Gifts to Office Holders

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What is an office holder?

Section 2 of the Ethics in Public Office Act 1995 (the Act) states that an office holder is:

·         A person who is a Minister of the Government or a Minister of State; or

·         A person who is Chairman or Deputy Chairman of the Daíl or Seanad.

What is a gift?

The Act provides that a “gift” means a gift of money or other property, excluding a donation (within the meaning of the Electoral Act 1997). Certain academic and diplomatic awards are not regarded as gifts for the purpose of the Ethics Act.

What gifts can be accepted?

Any gift valued at more than €650 cannot be accepted, unless given by a friend or relative.

Any gift valued at less than €650 can be accepted, unless it violates the provisions of other legislation, including the Criminal Justice (Corruption Offences) Act 2018. For example, gifts received from a visiting foreign delegation, or a token as a thank you for making a speech would generally be acceptable.

However, the Corruption Offences Act provides that a gift given to an official by or on behalf of a person with an interest in the office holder’s functions is presumed to be given and received corruptly. Such gifts are therefore prohibited.

What must an office holder do on receipt of a gift exceeding €650 in value?

An office holder must surrender any gift valued at more than €650 given to him/herself, or to their spouse, civil partner, child or child of a spouse or civil partner, by virtue of their office. Such gifts will be deemed to be a gift to the State and will vest in the Minister for Public Expenditure and Reform.

The office holder must inform the Secretary General to the Government of the gift as soon as possible, and retain custody of the property until instructions of the Secretary General regarding its disposal are received. The Secretary General must arrange for custody of the property or for its disposal by sale or gift. In the event of a sale, the proceeds may be paid to the Exchequer or be donated to charity. The office holder is obliged to comply with the instructions of the Secretary General.

In the event of doubt, the Secretary General to the Government will determine the value of any gift and the question of whether any gift has been given by virtue of the office held.

When is a gift to an Office Holder acceptable?

The surrender requirement does not apply to gifts valued at less than €650, to political donations (which may be disclosable under the Electoral Act), or to gifts given by a friend, relative or civil partner for personal reasons. Gifts received by virtue of another office or position held or because of a status enjoyed in another capacity are acceptable.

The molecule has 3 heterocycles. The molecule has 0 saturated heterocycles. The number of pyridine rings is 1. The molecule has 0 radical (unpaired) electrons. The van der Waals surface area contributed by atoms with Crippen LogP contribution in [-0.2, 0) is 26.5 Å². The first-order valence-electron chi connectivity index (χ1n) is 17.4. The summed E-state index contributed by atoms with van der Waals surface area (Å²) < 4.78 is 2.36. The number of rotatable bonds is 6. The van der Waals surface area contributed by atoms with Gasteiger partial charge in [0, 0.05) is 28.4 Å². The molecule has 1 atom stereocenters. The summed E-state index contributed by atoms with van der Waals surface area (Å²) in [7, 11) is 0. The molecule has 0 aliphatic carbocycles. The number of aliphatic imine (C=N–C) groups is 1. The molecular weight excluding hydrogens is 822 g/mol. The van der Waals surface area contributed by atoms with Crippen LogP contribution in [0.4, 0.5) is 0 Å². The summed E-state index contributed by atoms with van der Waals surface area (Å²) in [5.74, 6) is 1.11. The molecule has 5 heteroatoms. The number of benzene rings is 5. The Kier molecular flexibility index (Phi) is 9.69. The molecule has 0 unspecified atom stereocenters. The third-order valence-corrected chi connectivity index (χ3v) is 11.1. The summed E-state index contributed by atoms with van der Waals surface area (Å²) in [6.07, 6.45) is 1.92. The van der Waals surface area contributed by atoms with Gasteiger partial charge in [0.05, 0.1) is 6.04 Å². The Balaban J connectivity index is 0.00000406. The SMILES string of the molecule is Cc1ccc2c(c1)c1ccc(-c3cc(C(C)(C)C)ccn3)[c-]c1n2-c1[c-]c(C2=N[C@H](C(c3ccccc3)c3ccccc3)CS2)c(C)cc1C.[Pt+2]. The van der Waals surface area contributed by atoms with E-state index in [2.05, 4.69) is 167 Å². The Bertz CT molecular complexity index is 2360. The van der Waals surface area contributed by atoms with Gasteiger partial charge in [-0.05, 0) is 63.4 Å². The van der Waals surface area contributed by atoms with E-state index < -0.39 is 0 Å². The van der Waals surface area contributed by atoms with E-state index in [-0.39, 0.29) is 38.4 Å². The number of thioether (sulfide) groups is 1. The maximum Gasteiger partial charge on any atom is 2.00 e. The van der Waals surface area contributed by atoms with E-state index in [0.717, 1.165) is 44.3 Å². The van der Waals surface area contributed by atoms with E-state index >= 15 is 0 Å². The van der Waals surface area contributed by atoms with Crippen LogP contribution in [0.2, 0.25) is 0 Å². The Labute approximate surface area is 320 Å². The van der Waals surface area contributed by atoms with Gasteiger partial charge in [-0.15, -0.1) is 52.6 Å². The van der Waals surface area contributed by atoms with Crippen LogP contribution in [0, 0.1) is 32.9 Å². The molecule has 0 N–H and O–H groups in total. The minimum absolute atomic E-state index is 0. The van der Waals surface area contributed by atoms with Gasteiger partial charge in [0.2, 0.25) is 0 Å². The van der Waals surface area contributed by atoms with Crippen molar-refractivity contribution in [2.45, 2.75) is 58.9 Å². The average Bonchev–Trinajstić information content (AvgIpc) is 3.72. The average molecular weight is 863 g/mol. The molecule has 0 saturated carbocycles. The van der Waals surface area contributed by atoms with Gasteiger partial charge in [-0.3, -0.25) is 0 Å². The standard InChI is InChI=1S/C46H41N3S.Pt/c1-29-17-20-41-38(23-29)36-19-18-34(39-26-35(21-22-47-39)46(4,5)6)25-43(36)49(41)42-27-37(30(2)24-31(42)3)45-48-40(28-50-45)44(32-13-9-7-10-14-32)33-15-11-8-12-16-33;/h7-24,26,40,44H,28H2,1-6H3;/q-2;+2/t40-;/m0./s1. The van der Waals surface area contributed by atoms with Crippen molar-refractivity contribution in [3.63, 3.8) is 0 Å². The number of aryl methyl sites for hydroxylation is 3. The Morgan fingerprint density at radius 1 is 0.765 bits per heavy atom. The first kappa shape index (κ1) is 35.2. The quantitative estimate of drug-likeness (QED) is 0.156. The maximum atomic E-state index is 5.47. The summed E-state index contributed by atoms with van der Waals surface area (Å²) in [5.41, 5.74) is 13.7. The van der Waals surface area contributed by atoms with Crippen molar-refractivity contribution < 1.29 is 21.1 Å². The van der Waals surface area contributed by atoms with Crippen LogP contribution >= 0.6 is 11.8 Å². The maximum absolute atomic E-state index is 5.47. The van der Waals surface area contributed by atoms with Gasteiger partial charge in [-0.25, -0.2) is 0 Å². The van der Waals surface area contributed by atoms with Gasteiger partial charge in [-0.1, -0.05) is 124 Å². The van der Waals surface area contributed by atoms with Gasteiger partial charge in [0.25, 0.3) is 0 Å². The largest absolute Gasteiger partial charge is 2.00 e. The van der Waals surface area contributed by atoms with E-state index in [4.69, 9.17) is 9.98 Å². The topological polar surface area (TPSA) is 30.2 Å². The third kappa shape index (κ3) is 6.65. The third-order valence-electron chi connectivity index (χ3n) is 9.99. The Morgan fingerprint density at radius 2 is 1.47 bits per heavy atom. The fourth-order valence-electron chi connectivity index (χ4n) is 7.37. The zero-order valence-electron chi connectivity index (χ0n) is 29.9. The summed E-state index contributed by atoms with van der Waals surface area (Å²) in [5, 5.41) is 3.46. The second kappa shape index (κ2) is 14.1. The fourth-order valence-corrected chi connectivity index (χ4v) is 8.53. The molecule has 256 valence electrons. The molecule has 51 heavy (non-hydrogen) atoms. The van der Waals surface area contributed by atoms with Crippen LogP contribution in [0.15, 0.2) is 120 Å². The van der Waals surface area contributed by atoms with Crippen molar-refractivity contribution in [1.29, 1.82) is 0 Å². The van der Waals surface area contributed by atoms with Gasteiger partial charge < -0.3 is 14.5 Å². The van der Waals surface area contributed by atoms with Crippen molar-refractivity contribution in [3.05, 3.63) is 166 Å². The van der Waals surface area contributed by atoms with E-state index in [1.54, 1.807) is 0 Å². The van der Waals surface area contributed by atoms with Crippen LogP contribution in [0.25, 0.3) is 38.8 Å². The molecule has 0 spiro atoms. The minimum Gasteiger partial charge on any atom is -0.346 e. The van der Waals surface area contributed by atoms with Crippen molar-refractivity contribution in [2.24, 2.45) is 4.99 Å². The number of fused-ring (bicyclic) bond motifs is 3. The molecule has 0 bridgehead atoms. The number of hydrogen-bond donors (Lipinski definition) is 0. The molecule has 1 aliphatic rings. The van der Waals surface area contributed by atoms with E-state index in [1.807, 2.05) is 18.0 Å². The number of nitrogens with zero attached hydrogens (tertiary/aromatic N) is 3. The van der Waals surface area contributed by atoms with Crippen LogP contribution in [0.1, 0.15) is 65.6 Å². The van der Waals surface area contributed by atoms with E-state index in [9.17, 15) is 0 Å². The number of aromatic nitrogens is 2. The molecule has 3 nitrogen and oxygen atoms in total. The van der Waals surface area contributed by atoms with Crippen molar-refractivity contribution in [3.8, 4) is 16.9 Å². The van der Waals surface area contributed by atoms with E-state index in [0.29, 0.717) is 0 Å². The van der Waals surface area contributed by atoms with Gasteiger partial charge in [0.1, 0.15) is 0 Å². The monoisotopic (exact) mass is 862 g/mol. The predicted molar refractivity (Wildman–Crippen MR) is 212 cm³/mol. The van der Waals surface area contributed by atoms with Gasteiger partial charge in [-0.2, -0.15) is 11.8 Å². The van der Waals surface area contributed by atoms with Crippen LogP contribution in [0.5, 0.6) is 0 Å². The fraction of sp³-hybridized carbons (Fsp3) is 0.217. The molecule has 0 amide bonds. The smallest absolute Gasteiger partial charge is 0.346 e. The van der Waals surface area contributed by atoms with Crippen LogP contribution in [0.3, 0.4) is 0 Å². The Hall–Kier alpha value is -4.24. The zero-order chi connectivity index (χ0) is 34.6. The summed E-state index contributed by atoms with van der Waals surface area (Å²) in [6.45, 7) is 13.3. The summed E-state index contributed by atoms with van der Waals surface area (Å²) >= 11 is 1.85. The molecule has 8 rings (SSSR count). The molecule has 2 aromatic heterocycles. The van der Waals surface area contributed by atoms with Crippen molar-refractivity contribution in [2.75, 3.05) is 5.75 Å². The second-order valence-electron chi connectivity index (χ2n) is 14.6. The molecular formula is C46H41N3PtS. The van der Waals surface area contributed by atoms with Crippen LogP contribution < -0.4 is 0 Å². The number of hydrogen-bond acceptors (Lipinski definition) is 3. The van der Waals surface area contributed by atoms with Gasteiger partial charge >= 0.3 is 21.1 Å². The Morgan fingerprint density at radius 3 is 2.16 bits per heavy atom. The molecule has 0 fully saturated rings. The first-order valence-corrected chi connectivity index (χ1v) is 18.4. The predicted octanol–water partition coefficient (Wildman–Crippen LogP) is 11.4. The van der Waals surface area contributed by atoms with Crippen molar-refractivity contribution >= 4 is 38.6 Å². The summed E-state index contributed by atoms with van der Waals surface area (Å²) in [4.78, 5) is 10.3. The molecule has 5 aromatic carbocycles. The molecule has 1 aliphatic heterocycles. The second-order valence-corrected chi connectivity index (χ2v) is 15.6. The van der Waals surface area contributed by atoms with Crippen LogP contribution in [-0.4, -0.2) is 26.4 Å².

Other

Additionally, office holders and spouses/partners should not accept offers of free travel or accommodation in connection with official activities, where such offers are made by private citizens or private enterprises. Discretion may be used where an office holder is the official guest of another Government or official body.

Office holders should exercise particular care in accepting gifts or hospitality from friends, or connected persons (as defined in the Act) where such persons may stand to benefit or suffer a loss arising from a decision made, or to be made, by an office holder or by the Government and of which the office holder is aware.

Office holders should familiarise themselves with the guidelines published by the Government on the steps to be taken if an office holder, or a spouse or a child, is offered or supplied with property or services for free or below the commercial price, or with a loan of property free or below the commercial price.

Members of the Oireachtas must not accept a gift that may pose a conflict of interest or which might interfere with the honest and impartial exercise of their official duties. They should also exercise caution when accepting gifts from someone who might later lobby them.

Regulation of Lobbying Act 2015

Under the Regulation of Lobbying Act 2015, the Standards Commission published a Code of Conduct for persons carrying on lobbying activities. The Code commenced on 1 January 2019. All office holders who are designated public officials for the purposes of the lobbying legislation should familiarise themselves with the Code.

Principle 6 of the Code deals with improper influence. The Code states that “A person carrying on lobbying activities should not, in the course of their lobbying activities, seek to create a sense of obligation on the part of the elected or appointed official by making any offer of gifts or hospitality.” The Code further provides that a person carrying on lobbying activities “should be aware of any rule or code of conduct which might apply to the acceptance of gifts or hospitality by elected or appointed public officials”. 

Need more information?

If you are unclear on your obligations relating to gifts or any other matter, the Commission encourages you to seek advice. Please contact us at:

18 Lower Leeson Street, Dublin 2

Telephone: (01) 639-5666

Email: sipo@sipo.ie

Website: www.sipo.ie

@SIPOCIreland

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Information notice - Gifts to Office Holders

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